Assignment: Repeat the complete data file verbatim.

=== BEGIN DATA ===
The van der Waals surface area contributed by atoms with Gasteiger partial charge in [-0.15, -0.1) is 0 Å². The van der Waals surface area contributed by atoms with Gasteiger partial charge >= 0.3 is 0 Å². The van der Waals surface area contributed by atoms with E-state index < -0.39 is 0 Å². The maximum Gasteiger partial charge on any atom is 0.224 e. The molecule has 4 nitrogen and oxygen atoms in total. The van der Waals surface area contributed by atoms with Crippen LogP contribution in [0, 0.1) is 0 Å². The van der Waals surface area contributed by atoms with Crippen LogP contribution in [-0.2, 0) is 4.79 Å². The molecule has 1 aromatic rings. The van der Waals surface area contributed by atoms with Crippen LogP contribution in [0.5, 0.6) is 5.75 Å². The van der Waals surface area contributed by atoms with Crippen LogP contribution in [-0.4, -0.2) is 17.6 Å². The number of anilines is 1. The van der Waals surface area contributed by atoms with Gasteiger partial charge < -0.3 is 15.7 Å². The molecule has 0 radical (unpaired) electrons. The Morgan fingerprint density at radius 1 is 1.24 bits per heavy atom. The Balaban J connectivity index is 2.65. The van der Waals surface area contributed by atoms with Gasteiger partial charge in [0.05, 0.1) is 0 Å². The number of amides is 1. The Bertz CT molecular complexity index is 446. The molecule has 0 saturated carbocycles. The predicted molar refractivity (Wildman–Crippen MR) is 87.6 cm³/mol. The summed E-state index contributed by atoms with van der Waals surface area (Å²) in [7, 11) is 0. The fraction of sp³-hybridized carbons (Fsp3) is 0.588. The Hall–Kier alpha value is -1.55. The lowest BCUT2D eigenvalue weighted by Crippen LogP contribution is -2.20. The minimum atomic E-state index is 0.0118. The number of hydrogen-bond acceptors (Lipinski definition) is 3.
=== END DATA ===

The van der Waals surface area contributed by atoms with Gasteiger partial charge in [-0.15, -0.1) is 0 Å². The van der Waals surface area contributed by atoms with Gasteiger partial charge >= 0.3 is 0 Å². The van der Waals surface area contributed by atoms with E-state index < -0.39 is 0 Å². The maximum Gasteiger partial charge on any atom is 0.224 e. The molecule has 4 nitrogen and oxygen atoms in total. The van der Waals surface area contributed by atoms with Crippen LogP contribution in [0, 0.1) is 0 Å². The van der Waals surface area contributed by atoms with Crippen LogP contribution in [-0.2, 0) is 4.79 Å². The molecule has 1 aromatic rings. The van der Waals surface area contributed by atoms with Crippen LogP contribution in [0.5, 0.6) is 5.75 Å². The van der Waals surface area contributed by atoms with Crippen LogP contribution in [-0.4, -0.2) is 17.6 Å². The number of anilines is 1. The van der Waals surface area contributed by atoms with Gasteiger partial charge < -0.3 is 15.7 Å². The molecule has 0 radical (unpaired) electrons. The Morgan fingerprint density at radius 1 is 1.24 bits per heavy atom. The Balaban J connectivity index is 2.65. The van der Waals surface area contributed by atoms with Gasteiger partial charge in [0.05, 0.1) is 0 Å². The number of amides is 1. The Bertz CT molecular complexity index is 446. The molecule has 0 saturated carbocycles. The predicted molar refractivity (Wildman–Crippen MR) is 87.6 cm³/mol. The summed E-state index contributed by atoms with van der Waals surface area (Å²) in [7, 11) is 0. The fraction of sp³-hybridized carbons (Fsp3) is 0.588. The Hall–Kier alpha value is -1.55. The lowest BCUT2D eigenvalue weighted by Crippen LogP contribution is -2.20. The minimum atomic E-state index is 0.0118. The number of hydrogen-bond acceptors (Lipinski definition) is 3.